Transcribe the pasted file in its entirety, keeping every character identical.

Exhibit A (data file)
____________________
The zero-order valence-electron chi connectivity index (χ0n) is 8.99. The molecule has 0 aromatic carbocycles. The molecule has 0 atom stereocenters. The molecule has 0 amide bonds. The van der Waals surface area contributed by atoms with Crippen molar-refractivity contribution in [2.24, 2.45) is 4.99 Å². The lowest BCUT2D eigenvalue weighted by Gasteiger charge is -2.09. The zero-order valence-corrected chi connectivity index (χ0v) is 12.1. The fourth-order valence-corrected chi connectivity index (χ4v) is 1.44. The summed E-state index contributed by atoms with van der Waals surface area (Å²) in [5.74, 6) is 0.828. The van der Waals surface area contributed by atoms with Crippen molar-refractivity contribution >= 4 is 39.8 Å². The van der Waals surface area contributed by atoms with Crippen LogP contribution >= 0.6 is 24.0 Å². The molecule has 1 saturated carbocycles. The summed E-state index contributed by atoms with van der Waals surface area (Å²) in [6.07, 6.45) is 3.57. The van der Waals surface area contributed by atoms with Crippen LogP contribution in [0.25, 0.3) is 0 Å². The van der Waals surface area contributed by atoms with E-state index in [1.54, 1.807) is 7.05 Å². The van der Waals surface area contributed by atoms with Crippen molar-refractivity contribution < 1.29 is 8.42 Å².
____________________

The zero-order valence-electron chi connectivity index (χ0n) is 8.99. The molecule has 0 aromatic carbocycles. The molecule has 0 atom stereocenters. The molecule has 0 amide bonds. The van der Waals surface area contributed by atoms with Crippen molar-refractivity contribution in [2.24, 2.45) is 4.99 Å². The lowest BCUT2D eigenvalue weighted by Gasteiger charge is -2.09. The zero-order valence-corrected chi connectivity index (χ0v) is 12.1. The fourth-order valence-corrected chi connectivity index (χ4v) is 1.44. The summed E-state index contributed by atoms with van der Waals surface area (Å²) in [5.74, 6) is 0.828. The van der Waals surface area contributed by atoms with Crippen molar-refractivity contribution >= 4 is 39.8 Å². The van der Waals surface area contributed by atoms with Crippen LogP contribution >= 0.6 is 24.0 Å². The molecule has 1 saturated carbocycles. The summed E-state index contributed by atoms with van der Waals surface area (Å²) in [6.07, 6.45) is 3.57. The van der Waals surface area contributed by atoms with Crippen LogP contribution in [0.25, 0.3) is 0 Å². The van der Waals surface area contributed by atoms with E-state index in [1.54, 1.807) is 7.05 Å². The van der Waals surface area contributed by atoms with Crippen molar-refractivity contribution < 1.29 is 8.42 Å².